It was big news when California Governor Gavin Newsom announced plans to block the sale of internal combustion-driven passenger cars in the state after 2035, with many of Newsom’s critics insisting that he hadn’t done enough to bring carmakers on board to see if such a move was even possible. There’s at least one major automaker who shouldn’t have a problem supplying the state with EVs, however, if not the whole country. Well, “a” whole country, anyway: Nissan has announced that it will sell only electrified vehicles to China by 2035.
Nissan is taking active steps to meet China’s recently-announced plans to follow a similar “eco-friendly” vehicle model throughout mainland China as soon as 2035. As part of its response, Nissan will announce 9 all-new or updated electrified cars between now and the 2025 model year, according to Nikkei Asia. Those new models are expected to include the next-generation LEAF (or LEAF-segment vehicle), a mid-sized sedan modeled after the Sylphy (called the Sentra in the US, it’s the mainstream EV you probably want but can’t have), and (of course) the new electric Ariya crossover that’s slated to begin reaching customers sometime next year.
To help meet the growing demand of EVs in China — which was exploding already in the wake of the COVID-19 lockdowns, well before China’s 2035 announcement — Nissan has announced plans to increase its production capacity in China. A new Nissan assembly plants will begin operating in in Changzhou, Jiangsu province, in 2020. Another factory in Wuhan, Hubei province, is expected to follow sometime next year.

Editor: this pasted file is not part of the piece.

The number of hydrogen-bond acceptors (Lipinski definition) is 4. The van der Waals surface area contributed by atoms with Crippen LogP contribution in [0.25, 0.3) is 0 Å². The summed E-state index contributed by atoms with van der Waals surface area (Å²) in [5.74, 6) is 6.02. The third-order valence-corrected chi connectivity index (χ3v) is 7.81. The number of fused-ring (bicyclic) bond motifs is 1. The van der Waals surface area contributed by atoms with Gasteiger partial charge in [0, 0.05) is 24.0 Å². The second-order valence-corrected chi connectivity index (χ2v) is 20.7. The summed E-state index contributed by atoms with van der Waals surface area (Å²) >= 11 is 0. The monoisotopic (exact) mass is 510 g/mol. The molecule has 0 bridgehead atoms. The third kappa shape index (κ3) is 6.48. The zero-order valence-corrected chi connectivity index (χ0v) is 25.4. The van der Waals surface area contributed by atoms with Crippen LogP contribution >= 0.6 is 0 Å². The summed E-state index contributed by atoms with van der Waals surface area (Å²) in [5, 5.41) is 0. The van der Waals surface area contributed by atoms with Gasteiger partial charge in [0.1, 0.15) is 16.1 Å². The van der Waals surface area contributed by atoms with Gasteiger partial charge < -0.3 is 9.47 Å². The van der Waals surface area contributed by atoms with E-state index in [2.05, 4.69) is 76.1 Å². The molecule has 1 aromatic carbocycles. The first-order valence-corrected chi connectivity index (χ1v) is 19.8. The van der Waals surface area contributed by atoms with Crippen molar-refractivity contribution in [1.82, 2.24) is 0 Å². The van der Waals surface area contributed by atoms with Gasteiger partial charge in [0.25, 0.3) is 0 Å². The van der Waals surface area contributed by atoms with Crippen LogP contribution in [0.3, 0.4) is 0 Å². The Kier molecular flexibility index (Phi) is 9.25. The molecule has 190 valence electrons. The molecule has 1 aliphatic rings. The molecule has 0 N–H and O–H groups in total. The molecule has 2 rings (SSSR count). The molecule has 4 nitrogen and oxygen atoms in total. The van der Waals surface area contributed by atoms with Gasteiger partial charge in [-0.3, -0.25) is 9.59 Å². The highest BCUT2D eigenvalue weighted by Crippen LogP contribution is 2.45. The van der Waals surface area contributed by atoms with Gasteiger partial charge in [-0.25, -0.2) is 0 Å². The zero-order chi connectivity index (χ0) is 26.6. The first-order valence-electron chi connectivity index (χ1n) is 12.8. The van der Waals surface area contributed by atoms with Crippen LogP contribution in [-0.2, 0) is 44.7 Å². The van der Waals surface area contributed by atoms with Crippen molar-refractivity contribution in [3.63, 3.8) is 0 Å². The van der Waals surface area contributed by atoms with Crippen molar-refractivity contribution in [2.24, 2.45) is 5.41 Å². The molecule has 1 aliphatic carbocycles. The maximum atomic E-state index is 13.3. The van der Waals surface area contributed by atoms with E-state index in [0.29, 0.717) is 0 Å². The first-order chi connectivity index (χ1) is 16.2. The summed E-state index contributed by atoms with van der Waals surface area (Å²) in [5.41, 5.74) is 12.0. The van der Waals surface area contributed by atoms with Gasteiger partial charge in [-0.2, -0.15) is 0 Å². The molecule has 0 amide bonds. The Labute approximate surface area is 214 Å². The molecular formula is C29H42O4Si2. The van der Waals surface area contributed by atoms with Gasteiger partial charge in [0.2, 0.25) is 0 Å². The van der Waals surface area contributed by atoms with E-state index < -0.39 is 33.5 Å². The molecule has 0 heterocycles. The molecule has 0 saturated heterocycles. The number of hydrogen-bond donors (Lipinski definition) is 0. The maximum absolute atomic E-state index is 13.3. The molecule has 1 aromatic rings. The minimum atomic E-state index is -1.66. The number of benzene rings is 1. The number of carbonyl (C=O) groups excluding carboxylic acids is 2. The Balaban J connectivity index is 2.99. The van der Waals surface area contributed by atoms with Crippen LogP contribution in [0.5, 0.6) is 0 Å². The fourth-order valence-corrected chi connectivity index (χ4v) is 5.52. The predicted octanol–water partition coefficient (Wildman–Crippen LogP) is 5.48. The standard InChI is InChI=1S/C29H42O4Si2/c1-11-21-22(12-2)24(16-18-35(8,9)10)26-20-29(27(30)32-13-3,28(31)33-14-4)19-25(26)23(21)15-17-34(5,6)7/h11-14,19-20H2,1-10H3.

Nikkei Asia is reporting that “it will likely take about 10 years for electric vehicles to be as profitable as gasoline-powered vehicles due to high battery costs,” despite the fact that battery costs are falling quicker than many pundits had initially expected, depending on who you believe. “As the expansion of cleaner vehicles is inevitable for sustaining growth in China,” the article continues, “Beijing hopes to achieve the policy goal by promoting hybrids, which have better profit margins [than BEVs], as well.”
What do you guys think? Will these sort of legislated developments accelerate EV development and adoption, or is China’s government just kind of following the market’s lead? Scroll on down to the comments section and let us know.
Source | Images: Nikkei Asia.
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